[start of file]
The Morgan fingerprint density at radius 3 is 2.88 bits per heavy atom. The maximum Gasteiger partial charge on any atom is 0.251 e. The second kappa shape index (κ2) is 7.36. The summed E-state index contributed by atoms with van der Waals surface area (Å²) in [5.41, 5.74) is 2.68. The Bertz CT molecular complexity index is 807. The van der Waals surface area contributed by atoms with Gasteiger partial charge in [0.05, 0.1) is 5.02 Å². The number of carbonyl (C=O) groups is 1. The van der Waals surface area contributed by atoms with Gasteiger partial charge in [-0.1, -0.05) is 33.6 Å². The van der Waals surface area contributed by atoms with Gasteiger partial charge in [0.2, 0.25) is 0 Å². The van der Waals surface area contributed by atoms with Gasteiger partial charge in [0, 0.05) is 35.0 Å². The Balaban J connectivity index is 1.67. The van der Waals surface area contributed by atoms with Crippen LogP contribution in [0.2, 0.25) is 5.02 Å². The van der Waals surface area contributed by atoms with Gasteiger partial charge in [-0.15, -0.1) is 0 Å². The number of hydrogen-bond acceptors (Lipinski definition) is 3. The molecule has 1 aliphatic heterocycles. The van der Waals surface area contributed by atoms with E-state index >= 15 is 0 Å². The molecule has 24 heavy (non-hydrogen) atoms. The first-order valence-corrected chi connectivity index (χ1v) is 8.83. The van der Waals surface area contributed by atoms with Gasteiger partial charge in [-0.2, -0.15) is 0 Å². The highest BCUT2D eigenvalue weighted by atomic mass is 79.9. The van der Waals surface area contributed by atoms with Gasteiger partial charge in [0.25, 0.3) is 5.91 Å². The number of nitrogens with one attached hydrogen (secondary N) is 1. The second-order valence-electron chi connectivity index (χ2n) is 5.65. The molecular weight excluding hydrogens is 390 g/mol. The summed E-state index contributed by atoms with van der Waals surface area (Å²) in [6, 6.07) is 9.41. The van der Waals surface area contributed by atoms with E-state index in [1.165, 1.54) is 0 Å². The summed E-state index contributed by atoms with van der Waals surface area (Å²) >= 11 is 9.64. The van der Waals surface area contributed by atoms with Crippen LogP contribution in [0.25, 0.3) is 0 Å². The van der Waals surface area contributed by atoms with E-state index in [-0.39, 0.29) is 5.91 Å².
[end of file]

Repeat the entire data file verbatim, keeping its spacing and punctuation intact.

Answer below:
The Morgan fingerprint density at radius 3 is 2.88 bits per heavy atom. The maximum Gasteiger partial charge on any atom is 0.251 e. The second kappa shape index (κ2) is 7.36. The summed E-state index contributed by atoms with van der Waals surface area (Å²) in [5.41, 5.74) is 2.68. The Bertz CT molecular complexity index is 807. The van der Waals surface area contributed by atoms with Gasteiger partial charge in [0.05, 0.1) is 5.02 Å². The number of carbonyl (C=O) groups is 1. The van der Waals surface area contributed by atoms with Gasteiger partial charge in [-0.1, -0.05) is 33.6 Å². The van der Waals surface area contributed by atoms with Gasteiger partial charge in [0.2, 0.25) is 0 Å². The van der Waals surface area contributed by atoms with Gasteiger partial charge in [0, 0.05) is 35.0 Å². The Balaban J connectivity index is 1.67. The van der Waals surface area contributed by atoms with Crippen LogP contribution in [0.2, 0.25) is 5.02 Å². The van der Waals surface area contributed by atoms with Gasteiger partial charge in [-0.15, -0.1) is 0 Å². The number of hydrogen-bond acceptors (Lipinski definition) is 3. The molecule has 1 aliphatic heterocycles. The van der Waals surface area contributed by atoms with E-state index >= 15 is 0 Å². The molecule has 24 heavy (non-hydrogen) atoms. The first-order valence-corrected chi connectivity index (χ1v) is 8.83. The van der Waals surface area contributed by atoms with Gasteiger partial charge in [-0.2, -0.15) is 0 Å². The highest BCUT2D eigenvalue weighted by atomic mass is 79.9. The van der Waals surface area contributed by atoms with Gasteiger partial charge in [0.25, 0.3) is 5.91 Å². The number of nitrogens with one attached hydrogen (secondary N) is 1. The second-order valence-electron chi connectivity index (χ2n) is 5.65. The molecular weight excluding hydrogens is 390 g/mol. The summed E-state index contributed by atoms with van der Waals surface area (Å²) in [6, 6.07) is 9.41. The van der Waals surface area contributed by atoms with E-state index in [1.165, 1.54) is 0 Å². The summed E-state index contributed by atoms with van der Waals surface area (Å²) >= 11 is 9.64. The van der Waals surface area contributed by atoms with Crippen LogP contribution in [0.25, 0.3) is 0 Å². The van der Waals surface area contributed by atoms with E-state index in [-0.39, 0.29) is 5.91 Å².